Acra is built to provide selective encryption only to the records that require such protection. AcraWriter provides the app developer with the means to encrypt these records via wrapping anything in a function that outputs AcraStruct, a crypto container decryptable by AcraServer, which is then stored in a database.
Any secret contained within an app (i.e. passwords in config files) can be leaked. There are many reasons why a developer might not want to use the user password as a secret - not all systems have to be end-to-end encrypted, even though we'd like it to be that way. An example of a good trust model is to use asymmetric cryptography to "send" this data (for the encryption of which we only have a public key) to some remote party. A leakage of this public key will still be insufficient for decrypting anything from the database.
We expect that anything, apart from AcraServer (which must remain uncompromised), can be compromised and that any piece of data can leak outside the system.
Our goal is to provide the two following guarantees:
Guarantee 1: If the attacker compromises the system through collecting all the data from any (or all) components other than AcraServer, and AcraServer remains uncompromised, this data will not be sufficient to decrypt protected entries.
More specifically, AcraServer's key storage is the 'crown jewel' of the whole security scheme and should be protected with the typical server security measures.
Guarantee 2: If the attacker alters the app's behaviour in such a way that makes the app legitimately request all the protected data from the database, AcraServer becomes suspicious of the app's abnormalities, detects possible 'configuration picking' attempts, and reacts accordingly, using the pre-set alarms / panic blocks.
There is an additional third guarantee, which is valid while using Zone keys:
Guarantee 3: If the attacker compromises the system in such a way that they modify the app's behaviour to extract all the protected records, and these records are protected using Zone keys, the attacker will need to reverse-engineer both the storage model and the Zone identification to be able to request all of them correctly. This guarantee should be achieved cryptographically, not programmatically.
To provide Guarantee 1, we've composed a special cryptosystem based on well-known high-level primitives and simple design.
Before generating each AcraStruct, AcraWriter generates a keypair of throwaway keys that are used in the encryption process and then get zeroed (turned into zeros) in the memory once the process is over.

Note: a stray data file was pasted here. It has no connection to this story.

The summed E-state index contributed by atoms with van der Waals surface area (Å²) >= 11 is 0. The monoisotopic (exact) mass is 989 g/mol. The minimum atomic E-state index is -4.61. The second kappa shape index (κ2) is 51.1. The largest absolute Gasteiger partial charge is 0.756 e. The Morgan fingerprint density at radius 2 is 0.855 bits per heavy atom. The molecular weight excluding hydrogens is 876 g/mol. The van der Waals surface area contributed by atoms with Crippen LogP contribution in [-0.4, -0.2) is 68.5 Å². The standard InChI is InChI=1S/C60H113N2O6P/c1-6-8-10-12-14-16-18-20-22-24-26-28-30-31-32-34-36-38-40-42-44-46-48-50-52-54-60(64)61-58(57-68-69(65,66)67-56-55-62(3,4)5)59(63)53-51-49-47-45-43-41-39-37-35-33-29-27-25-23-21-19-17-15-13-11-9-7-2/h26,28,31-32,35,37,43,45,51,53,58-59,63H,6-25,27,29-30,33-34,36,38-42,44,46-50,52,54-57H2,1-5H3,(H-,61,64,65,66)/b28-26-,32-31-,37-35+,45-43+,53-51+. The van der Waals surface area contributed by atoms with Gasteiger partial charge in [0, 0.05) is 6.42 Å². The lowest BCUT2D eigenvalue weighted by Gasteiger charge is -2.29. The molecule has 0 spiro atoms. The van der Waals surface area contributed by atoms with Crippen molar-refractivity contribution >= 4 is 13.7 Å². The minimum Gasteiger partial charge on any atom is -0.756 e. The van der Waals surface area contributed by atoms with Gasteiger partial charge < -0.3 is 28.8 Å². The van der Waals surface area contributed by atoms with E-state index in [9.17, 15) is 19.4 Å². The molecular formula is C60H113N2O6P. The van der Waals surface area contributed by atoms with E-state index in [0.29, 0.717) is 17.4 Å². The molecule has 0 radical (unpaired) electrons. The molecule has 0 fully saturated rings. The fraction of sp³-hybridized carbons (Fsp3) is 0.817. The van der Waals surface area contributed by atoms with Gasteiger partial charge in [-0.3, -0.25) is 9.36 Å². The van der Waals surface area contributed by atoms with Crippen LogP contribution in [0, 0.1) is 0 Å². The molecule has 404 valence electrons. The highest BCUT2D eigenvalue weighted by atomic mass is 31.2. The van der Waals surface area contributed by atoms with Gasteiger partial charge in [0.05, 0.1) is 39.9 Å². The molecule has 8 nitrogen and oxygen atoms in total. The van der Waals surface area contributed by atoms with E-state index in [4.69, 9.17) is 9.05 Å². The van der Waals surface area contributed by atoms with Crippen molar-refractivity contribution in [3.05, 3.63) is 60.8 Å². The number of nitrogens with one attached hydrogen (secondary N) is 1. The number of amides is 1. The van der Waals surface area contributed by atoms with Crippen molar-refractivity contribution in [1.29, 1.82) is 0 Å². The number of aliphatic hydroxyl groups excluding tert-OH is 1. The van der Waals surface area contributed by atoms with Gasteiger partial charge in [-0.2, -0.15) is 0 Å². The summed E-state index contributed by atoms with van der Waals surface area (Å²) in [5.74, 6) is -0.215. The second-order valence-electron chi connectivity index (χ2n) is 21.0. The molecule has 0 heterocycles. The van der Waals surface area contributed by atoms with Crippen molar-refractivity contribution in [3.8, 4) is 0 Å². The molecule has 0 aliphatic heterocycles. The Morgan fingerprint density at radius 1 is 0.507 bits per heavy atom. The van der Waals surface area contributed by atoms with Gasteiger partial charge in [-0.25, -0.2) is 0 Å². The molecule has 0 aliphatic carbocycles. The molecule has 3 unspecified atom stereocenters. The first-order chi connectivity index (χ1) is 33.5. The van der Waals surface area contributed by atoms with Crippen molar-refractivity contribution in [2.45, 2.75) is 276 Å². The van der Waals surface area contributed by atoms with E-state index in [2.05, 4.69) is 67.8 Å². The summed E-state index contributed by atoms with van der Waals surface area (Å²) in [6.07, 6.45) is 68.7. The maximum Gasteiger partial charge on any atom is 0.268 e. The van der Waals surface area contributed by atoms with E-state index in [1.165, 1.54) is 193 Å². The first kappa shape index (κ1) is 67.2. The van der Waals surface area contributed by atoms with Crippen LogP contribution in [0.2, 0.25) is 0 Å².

Read more details about AcraStruct, including implementation examples.
AcraStruct contains three meaningful bits of data:
- Secure Cell-encrypted input with a random key RK.
- Secure Message-encrypted RK, with AcraServer's Public Key (or Zone key - see Zones in Client Side) and one-time random Throwaway Private Key.
- Throwaway Public Key.
AcraServer, upon receiving and detecting valid AcraStruct, is able to: - Extract Throwaway Public Key (TPK); - Decrypt asymmetric envelope with TPK and Acra's Private Key (or Zone key); - Extract Random Key RK for Secure Cell container out of a decrypted envelope; - Decrypt Secure Cell, extract payload; - Reconstruct database answer in such a way that AcraStruct is replaced by decrypted data.
This, essentially, makes AcraServer the only place to have sufficient secrets to decrypt AcraStruct.
Due to the deep integration of Acra into the application's data flow, Acra can detect suspicious activity in a growing list of places: - Connections to AcraConnector, - AcraServer listener, - Requests to AcraServer, - Database responses via AcraServer, - Data content coming from the AcraWriter-Database-AcraServer roundtrip.
Currently, we've implemented the first few sample triggers to outline the methodology: - Attempts to extract whole tables with sensitive data by "poisoning" them with records that would never be selected unless SELECT * is used. - Inaccurate connection attempts to AcraConnector from the processes that don't match the expected conditions (if the users running AcraConnector / App itself are on the same VM / physical machine). Such expected conditions can be process names, name substrings, etc.
We plan to include more triggers into the future releases.
Once the trigger is triggered, an automatic reaction can be executed. You can choose to either: - notify a 3rd party monitoring / alarm system or - stop data decryption.
By differentiating the sensitive data via Zones, Acra users can build an additional layer of security: - Zone keys are used for encrypting the AcraStruct's RK section. In this case, AcraServer will only be able to pick the right key and decrypt the data by knowing the correct zone. This limits the leak scope for every private key, even if AcraServer is partially compromised. - Zone IDs are used as context when encrypting Secure Cell, providing additional protection.